He put their wedding day tape on yet again. Was this the fourth time or the fifth? He listened to their drunk friends wish them well as he got up and strolled around the room, eventually stopping and staring at the door that had never moved or changed. The surface was cold and smooth as he reached out a hand to lightly touch it. Inexplicably drawn closer, he pressed his whole body against the door and strained to hear clues as to what lay on the other side. Was that laughter? A melody that sounded like his wife’s voice? Perhaps it was the pulsing of a quasar, burning in the quiet depths of far away galaxies. At times he thought he heard screams, but were they human voices or the screams of stars, shooting their way through the vastness? Sometimes he thought it was a library, with hushed whispers and the hiss of a strict librarian, tiny rustles as ancient pages were slowly turned. Sometimes there was nothing, just the cool door pressed to his face.
The tape ended and he left the door to put on another. They had never wanted children and had done everything they could do avoid this moment. But here he was now, holding her hand, sitting in the clinic’s waiting room. She was so brave and fierce. He clutched her hands that barely shook as they walked defiantly past the protesters outside. The linoleum floor in the clinic sparkled in the harsh lighting as he watched his past-self contemplate collapsing onto it. She had always been stronger than him. They both knew it was the choice they wanted to make but still the moment hung there, somber and apart from other memories. That night he held her particularly close and they lie together experiencing what wasn’t grief, but more akin to a road not taken. A door left unopened.
He saw many unopened doors as he watched his life over and over again, for longer than it took to live it, slowed down, now sped up, now forwards, now backwards. His mistakes and his flaws were amplified, learned by heart, a song you hate but sing along because you know the words. Also amplified were the joys, the heartaches, the tiny moments that meant nothing to anyone else. He saw himself change but he also saw the ways in which he was the same all along, the story of one man told over and over in each tape, regardless of time.
He was still alone in the room. He wondered how long he’d been there, but time didn’t seem to notice this room. He had not eaten or slept, only watched himself eat and sleep. The door was still waiting for him, and he began to think it would not wait much longer.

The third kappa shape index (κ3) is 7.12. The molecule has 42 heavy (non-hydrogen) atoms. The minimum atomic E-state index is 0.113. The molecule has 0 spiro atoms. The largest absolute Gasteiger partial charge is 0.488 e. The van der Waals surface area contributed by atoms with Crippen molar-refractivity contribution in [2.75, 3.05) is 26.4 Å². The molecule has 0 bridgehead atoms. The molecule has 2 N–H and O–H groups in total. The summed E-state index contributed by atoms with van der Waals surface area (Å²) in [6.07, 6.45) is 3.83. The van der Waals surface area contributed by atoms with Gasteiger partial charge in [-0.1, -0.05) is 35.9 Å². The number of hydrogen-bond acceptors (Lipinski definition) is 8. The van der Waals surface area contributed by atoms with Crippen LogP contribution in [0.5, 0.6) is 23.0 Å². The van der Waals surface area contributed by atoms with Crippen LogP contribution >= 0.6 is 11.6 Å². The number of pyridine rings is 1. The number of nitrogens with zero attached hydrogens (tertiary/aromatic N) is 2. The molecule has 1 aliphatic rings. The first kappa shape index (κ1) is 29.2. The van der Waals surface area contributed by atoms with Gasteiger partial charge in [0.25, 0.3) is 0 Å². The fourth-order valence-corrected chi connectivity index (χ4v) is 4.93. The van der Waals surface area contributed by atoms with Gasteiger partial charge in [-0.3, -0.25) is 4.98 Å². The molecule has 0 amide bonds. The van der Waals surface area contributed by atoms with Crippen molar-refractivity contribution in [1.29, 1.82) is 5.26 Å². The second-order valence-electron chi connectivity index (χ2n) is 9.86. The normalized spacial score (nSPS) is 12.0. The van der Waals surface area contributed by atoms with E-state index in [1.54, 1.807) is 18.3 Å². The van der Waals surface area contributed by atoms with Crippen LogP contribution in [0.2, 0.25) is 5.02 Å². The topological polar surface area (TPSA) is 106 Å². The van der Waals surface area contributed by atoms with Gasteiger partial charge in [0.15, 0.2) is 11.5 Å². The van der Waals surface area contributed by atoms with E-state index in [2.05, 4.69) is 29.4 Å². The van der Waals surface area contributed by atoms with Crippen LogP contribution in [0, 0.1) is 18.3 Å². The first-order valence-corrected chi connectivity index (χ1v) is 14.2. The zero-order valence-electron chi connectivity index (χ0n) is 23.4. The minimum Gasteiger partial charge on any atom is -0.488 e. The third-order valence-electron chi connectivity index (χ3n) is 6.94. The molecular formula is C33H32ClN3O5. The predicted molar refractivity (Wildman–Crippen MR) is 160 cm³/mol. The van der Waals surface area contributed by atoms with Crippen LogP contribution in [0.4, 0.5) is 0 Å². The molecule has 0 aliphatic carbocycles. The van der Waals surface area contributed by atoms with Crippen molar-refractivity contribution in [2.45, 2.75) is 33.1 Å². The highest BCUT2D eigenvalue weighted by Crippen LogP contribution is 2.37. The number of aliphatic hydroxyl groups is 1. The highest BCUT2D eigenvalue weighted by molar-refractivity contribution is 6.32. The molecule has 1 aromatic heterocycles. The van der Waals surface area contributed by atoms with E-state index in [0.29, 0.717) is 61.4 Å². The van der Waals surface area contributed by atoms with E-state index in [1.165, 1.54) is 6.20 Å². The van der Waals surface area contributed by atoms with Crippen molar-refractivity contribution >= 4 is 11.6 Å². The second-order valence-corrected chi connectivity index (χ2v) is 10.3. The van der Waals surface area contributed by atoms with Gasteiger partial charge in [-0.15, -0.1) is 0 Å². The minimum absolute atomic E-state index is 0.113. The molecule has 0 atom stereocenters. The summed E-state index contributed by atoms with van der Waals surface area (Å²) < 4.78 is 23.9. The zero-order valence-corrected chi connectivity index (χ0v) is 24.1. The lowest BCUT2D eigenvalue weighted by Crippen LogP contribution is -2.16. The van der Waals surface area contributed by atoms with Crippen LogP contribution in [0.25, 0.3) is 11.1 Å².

He also watched the last tape. He had expected it to be shorter than the others, as cut off mid sentence as his life had felt. But interestingly enough it was the same length as all the others, using every available bit of tape. He wondered if there was a significance to that. In the tape, he watched himself clutch his chest and stagger backwards. Fear was in his eyes as he watched and remembered those last seconds of clarity as he knew, ‘This is it. This is the end. This is where I go.’ There was a rush of sadness, a desperate gasp for all the things of the world left untouched, and then nothing. The tape ends in static.
Near the end of his stay in the room, if it could even be called that in a place time ignores, he watched this last tape the most. He watched and felt his own end over and over, learning the fear and sudden release like a melody. Every time it ended, he went to the door and pressed his face to it, knowing whatever lay outside the room was calling him. Was it the heaven promised by preachers from their pulpits, gilded and lush, an end to pain and heartbreak? Or torment, equally promised, the lakes of fire and eternal suffering, which every child knows to exist. Or perhaps it was nothingness waiting. His atoms would peacefully drift apart, finally at rest.
The moment came for him without warning. His last tape ended for the last time. Both on screen and in the room he felt the same fear and panic echo through his mind. And then it suddenly dissipated. He strode to the door and placed his hand on the doorknob. He threw the door open, squared his shoulders, took one huge step and—